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Trademarks: Fair Use

    Fair Use is also covered under Defenses and is best understood when read in the context of the other defenses. It is treated as a separate topic to make it easier to find for those that may want to compare and contrast the doctrine under trademark with its analog under copyright. They are not the same, although at times both commentators and courts talk in terms that would make you believe otherwise, the devil is always in the details and therefore let that serve as an introduction to the editorial rant that follows.


    What exactly is "fair use" under trademark doctrine? Before attempting to answer this question it may be worthwhile to take a moment to reflect. The law has often been called a "system of communication" (e.g. like TCP/IP but not as efficient). In order to understand what is being said you must understand the protocol, the links and the feedback loop. It may sound like English, but often it is not. At least not the kind English supported by dictionaries. It is a kind of English only supported by the case law. To understand what something means you must understand the cases, that is the price of admission. There is a movement (of sorts) to cut through this morass (to the degree possible) and provide the masses a view behind the curtain. Some call it "interdisciplinary work" others call it "open source law." It is basically an attempt to explain, more or less in plain terms, what the protocol means so that "ordinary" people understand. That is the objective behind the "tutorials." It is an attempt at a kind of "news you can use." They may fall short of the mark, but that is the intent. Therein lies both the benefit and the danger. That is why "tutorials" (from any source) can never be interpreted as legal advice (see our Terms of Use). The legal protocol requires precision and it is exactly that which is often lost in translation.

    Fair use, as a defense in the trademark sense, is limited to a narrow meaning best exemplified in the case of Zatarain's v. Oak Grove Smokehouse (5th Cir. 1983). Here the argument was over the trademark "Fish-Fri" owned by Zatarain. The court explains the use of the defense as follows:

    Although Zatarain's term "Fish-Fri" has acquired secondary meaning in the New Orleans geographical area, Zatarain's does not now prevail automatically on its trademark infringement claim, for it cannot prevent the fair use of the term by Oak Grove and Visko's. The "fair use" defense applies only to descriptive terms and requires that the term be "used fairly and in good faith only to describe to users the goods or services of such party, or their geographic region." (quoting U.S.C. section 1115(b)(4)). The district court determined that Oak Grove and Visko's were entitled to fair use of the term "fish fry" to describe a characteristic of their goods; we affirm that conclusion.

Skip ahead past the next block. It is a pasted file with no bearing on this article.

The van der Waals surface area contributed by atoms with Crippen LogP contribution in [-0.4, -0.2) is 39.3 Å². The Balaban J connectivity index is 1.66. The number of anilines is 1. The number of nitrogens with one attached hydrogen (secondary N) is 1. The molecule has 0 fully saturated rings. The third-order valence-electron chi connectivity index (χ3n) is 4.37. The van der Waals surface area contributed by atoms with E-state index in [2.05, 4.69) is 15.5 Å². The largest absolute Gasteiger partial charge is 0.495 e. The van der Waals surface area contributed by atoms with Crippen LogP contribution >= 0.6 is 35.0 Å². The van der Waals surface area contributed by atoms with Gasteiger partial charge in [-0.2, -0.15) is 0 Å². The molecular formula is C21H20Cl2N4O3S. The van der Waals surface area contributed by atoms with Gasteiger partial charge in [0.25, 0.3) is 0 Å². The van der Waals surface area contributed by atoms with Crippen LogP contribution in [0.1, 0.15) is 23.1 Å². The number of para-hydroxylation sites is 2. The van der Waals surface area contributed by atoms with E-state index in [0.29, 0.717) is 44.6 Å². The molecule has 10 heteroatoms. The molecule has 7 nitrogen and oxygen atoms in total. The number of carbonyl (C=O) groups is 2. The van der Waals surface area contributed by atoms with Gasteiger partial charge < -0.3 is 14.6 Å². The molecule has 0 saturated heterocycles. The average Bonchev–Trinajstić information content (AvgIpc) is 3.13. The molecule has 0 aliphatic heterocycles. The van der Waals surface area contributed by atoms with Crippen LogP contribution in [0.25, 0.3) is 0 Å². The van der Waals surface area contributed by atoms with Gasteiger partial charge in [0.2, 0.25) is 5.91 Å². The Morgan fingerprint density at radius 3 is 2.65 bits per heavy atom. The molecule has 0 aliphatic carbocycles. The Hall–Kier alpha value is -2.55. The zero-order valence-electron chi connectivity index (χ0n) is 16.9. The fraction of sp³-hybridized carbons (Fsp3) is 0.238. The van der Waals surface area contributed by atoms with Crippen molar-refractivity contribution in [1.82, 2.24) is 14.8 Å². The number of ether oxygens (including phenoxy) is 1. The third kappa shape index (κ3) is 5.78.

Zatarain's term "Fish-Fri" is a descriptive term that has acquired secondary meaning in the New Orleans area. Although the trademark is valid by virtue of having acquired secondary meaning, only that prenumbra or fringe of secondary meaning is given legal protection. Zatarain's has no legal claim to an exclusive right in the original, descriptive sense of the term; therefore, Oak Grove and Visko's are still free to use the words "fish fry" in their ordinary, descriptive sense, so long as such use will not tend to confuse customers as to the source of the goods.

    But the excerpt above begs the question how much use by competitors might indeed lead to confusion? That is left for another link in the chain to determine. Notice however, that the court in Mattel  (see Defenses|Parody) used the phrase "nominative fair use." Were they referring to what 5th Circuit was talking about in Zatarain? No, despite the fact that "fair use" was part of the holding. The cases mean what the cases mean, nothing more. In order not to lose track of "Waldo" you must keep in mind a quote by Supreme Court justice Oliver Wendell Holmes: “the law is not something to be derived from a set of axioms via the power of deductive reasoning, but rather the law is ultimately whatever a court says that it is.”

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